Sex trade workers also have very low trust in local police, despite over a decade of police liaison partnership between Peers and the Victoria Police Department.

Statistics gathered be Cecilia Benoit, researcher with the Canadian Institute for Substance Use Research (CISUR) and sociology professor at the University of Victoria, found that only 14 per cent of violent or disturbing incidences in Victoria are reported to police by sex trade workers. Of the reported incidences, less than a third ultimately lead to an arrest.

“It’s quite obvious that while some police are quite respectful, some are not, even if there’s legitimate complaints,” Benoit says. “There’s a lot of work that needs to be done to understand how their actions and behaviours and their attitudes affect whether people will report… one bad experience really colours their subsequent choices.”

ALSO READ: Victimization of sex workers by police ‘not irregular,’ Victoria advocacy group says

That being said, VicPD officers have not pursued sex workers for criminal charges since the 1990s, according to Peers executive director Rachel Phillips.

“Not to say there isn’t the occasional things come up, but only in situations where they think people have been victimized,” Phillips says. “For the most part there’s no active enforcement of the Criminal Code, so that creates a setting where we feel more comfortable working with them… but that’s not the same across Canada.”

Recent changes to the Criminal Code have also changed how police can approach sex work. In 2014, Bill C-36 ruled that being a sex worker isn’t illegal, but paying for sex is, a law that leaves workers in an ambiguous situation where they’re not sure of their legal standing.

An Alternative Solution

“The whole point of bad date reporting is to offer an alternative to reporting to the police and promoting it in the community,” Naomi says.

Having a wider online database would eliminate barriers for many industry workers who can’t access the information, including those who work indoors, either privately or with an escort agency.

“I want to make it more accessible,” she says. “There are a lot of subsections of the community that are mostly under served, whether it’s marginalized people like disabled workers or trans workers or just simply under served workers like men who do sex work.”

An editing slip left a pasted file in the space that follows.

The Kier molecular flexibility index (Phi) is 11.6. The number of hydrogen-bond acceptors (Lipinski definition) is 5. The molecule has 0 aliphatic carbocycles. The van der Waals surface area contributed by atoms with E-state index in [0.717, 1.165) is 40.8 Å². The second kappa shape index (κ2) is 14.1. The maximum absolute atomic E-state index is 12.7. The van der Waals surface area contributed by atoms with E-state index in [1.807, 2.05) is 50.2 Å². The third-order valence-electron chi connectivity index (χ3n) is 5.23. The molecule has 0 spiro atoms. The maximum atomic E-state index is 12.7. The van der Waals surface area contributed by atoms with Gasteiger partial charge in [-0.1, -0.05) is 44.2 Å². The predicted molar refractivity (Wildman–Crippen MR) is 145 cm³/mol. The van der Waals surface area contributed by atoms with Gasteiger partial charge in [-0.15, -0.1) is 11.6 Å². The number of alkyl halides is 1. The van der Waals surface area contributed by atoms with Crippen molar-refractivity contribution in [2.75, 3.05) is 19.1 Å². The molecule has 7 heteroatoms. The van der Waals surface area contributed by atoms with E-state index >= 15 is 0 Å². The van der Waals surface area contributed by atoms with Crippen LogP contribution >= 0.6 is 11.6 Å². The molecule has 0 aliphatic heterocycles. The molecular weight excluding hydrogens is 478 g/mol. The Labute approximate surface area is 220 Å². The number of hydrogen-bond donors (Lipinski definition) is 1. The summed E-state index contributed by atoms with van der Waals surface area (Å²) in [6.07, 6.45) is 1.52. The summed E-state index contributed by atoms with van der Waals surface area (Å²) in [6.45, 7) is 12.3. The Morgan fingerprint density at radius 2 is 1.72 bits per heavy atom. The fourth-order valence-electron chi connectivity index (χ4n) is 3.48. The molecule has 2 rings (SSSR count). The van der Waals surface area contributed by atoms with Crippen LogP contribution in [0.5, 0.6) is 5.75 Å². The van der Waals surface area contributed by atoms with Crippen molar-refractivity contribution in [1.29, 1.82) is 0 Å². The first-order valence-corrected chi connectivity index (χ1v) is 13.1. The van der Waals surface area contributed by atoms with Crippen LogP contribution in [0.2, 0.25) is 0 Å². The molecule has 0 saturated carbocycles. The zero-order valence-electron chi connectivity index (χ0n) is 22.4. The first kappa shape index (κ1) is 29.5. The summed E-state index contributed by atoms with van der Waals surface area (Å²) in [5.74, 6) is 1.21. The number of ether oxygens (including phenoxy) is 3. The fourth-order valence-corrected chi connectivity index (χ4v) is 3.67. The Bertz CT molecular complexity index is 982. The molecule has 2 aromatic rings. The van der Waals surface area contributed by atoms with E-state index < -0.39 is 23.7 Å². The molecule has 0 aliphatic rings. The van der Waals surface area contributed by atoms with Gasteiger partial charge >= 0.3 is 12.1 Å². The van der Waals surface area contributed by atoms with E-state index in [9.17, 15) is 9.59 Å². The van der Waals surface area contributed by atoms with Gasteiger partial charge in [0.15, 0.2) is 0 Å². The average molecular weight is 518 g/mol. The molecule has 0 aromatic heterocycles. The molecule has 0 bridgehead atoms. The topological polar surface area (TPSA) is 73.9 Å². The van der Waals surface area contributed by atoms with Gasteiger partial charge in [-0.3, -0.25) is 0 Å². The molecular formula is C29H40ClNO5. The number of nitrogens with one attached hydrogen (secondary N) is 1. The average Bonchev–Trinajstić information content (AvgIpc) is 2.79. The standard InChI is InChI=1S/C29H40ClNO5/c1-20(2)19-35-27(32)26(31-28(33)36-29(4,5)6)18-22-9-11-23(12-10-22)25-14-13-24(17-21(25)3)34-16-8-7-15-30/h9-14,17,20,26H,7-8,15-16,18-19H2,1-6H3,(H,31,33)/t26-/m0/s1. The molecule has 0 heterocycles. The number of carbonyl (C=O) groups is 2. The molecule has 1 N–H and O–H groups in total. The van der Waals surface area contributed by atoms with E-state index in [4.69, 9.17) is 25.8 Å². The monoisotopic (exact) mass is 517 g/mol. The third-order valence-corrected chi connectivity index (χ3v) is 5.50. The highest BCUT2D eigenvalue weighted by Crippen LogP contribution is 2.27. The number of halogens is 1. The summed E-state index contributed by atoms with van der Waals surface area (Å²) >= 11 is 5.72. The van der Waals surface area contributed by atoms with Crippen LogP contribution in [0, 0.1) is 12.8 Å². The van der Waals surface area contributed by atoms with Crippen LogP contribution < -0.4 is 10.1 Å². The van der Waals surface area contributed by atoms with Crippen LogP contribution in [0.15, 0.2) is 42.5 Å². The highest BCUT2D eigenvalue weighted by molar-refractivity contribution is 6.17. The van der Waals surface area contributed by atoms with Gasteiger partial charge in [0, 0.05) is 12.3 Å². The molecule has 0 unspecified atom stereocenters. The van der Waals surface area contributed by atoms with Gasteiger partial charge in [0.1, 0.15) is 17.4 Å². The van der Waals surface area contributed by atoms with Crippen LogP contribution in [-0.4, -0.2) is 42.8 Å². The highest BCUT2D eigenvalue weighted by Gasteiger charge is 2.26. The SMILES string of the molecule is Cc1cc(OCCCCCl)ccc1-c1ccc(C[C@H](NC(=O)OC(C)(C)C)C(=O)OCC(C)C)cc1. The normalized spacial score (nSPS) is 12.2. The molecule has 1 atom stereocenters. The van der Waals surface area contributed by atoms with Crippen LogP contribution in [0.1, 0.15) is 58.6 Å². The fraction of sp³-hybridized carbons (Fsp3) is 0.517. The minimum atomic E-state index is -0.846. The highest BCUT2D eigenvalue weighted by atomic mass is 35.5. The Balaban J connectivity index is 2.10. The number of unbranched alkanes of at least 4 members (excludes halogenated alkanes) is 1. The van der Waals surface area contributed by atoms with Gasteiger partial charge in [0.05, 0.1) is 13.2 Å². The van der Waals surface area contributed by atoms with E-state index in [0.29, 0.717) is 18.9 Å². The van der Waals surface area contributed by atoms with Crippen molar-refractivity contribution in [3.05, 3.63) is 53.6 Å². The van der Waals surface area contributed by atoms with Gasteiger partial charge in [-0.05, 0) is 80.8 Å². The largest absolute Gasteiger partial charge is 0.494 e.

ALSO READ: A B.C. woman talks her life in the sex trade

This helped spark an idea brought forward at an inaugural violence prevention conference which took place in Vancouver at the end of May.

The “Safer Province for Everyone: Responding to Violence Against Sex Workers” was a first of its kind in B.C. and saw participants ranging from industry workers, resource centres, municipal leaders, police forces, health care workers and more.

From the presentations heard, it was decided that a working group of local resource centres would come together to create a comprehensive online database for bad date and aggressor reports no matter where in the province things take place.

Since May the working group has launched its first steps to secure funding for the project, as well as set plans for research into what could work.

Naomi is happy to see the project move forward, but for a moment she pauses. Her gaze shifts from the last drops of iced coffee in her cup into a corner of her memory as she and recalls something a friend told her once.

“‘It sucks that we can only get support after we’ve been raped’,” she says as she brings her gaze forward again.

“As important as bad date reporting is it’s not the end of efforts,” she says. “We need more resources, community support and safety in order to reduce the violence and stigma that sex industry workers face so we’re not just keeping each other safe after the fact.”

The sparkle in her eyes flashes again, and this time it’s no secret it’s lit with purpose.

*Names have been changed to preserve the identity and safety of the people interviewed.